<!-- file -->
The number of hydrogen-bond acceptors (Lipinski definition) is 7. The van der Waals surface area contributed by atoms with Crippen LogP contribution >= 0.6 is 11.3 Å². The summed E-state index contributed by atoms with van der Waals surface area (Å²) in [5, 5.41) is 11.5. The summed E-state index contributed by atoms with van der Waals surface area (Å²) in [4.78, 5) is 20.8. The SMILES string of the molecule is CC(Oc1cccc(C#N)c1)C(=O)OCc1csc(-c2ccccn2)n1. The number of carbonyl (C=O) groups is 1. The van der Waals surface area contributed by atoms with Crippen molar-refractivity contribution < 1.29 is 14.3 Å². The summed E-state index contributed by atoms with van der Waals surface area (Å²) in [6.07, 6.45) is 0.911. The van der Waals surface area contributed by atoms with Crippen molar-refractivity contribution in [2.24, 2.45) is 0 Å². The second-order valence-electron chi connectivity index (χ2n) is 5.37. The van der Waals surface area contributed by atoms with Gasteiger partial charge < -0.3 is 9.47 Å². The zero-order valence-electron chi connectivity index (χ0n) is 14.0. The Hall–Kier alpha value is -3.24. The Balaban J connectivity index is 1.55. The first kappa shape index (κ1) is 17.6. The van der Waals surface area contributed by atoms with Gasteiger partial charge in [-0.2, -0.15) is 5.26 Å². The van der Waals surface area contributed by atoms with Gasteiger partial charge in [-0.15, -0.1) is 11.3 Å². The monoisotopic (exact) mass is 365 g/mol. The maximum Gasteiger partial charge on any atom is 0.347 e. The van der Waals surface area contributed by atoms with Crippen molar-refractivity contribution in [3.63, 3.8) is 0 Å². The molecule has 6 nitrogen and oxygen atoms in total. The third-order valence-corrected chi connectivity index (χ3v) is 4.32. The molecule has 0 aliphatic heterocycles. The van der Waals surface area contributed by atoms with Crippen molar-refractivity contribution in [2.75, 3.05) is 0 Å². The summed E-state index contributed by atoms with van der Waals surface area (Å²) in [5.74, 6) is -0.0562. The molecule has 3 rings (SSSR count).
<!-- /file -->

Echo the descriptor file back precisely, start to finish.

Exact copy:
The number of hydrogen-bond acceptors (Lipinski definition) is 7. The van der Waals surface area contributed by atoms with Crippen LogP contribution >= 0.6 is 11.3 Å². The summed E-state index contributed by atoms with van der Waals surface area (Å²) in [5, 5.41) is 11.5. The summed E-state index contributed by atoms with van der Waals surface area (Å²) in [4.78, 5) is 20.8. The SMILES string of the molecule is CC(Oc1cccc(C#N)c1)C(=O)OCc1csc(-c2ccccn2)n1. The number of carbonyl (C=O) groups is 1. The van der Waals surface area contributed by atoms with Crippen molar-refractivity contribution < 1.29 is 14.3 Å². The summed E-state index contributed by atoms with van der Waals surface area (Å²) in [6.07, 6.45) is 0.911. The van der Waals surface area contributed by atoms with Crippen molar-refractivity contribution in [2.24, 2.45) is 0 Å². The second-order valence-electron chi connectivity index (χ2n) is 5.37. The van der Waals surface area contributed by atoms with Gasteiger partial charge < -0.3 is 9.47 Å². The zero-order valence-electron chi connectivity index (χ0n) is 14.0. The Hall–Kier alpha value is -3.24. The Balaban J connectivity index is 1.55. The first kappa shape index (κ1) is 17.6. The van der Waals surface area contributed by atoms with Gasteiger partial charge in [-0.2, -0.15) is 5.26 Å². The van der Waals surface area contributed by atoms with Gasteiger partial charge in [-0.15, -0.1) is 11.3 Å². The monoisotopic (exact) mass is 365 g/mol. The maximum Gasteiger partial charge on any atom is 0.347 e. The van der Waals surface area contributed by atoms with Crippen molar-refractivity contribution in [3.63, 3.8) is 0 Å². The molecule has 6 nitrogen and oxygen atoms in total. The third-order valence-corrected chi connectivity index (χ3v) is 4.32. The molecule has 0 aliphatic heterocycles. The van der Waals surface area contributed by atoms with Crippen molar-refractivity contribution in [2.75, 3.05) is 0 Å². The summed E-state index contributed by atoms with van der Waals surface area (Å²) in [5.74, 6) is -0.0562. The molecule has 3 rings (SSSR count).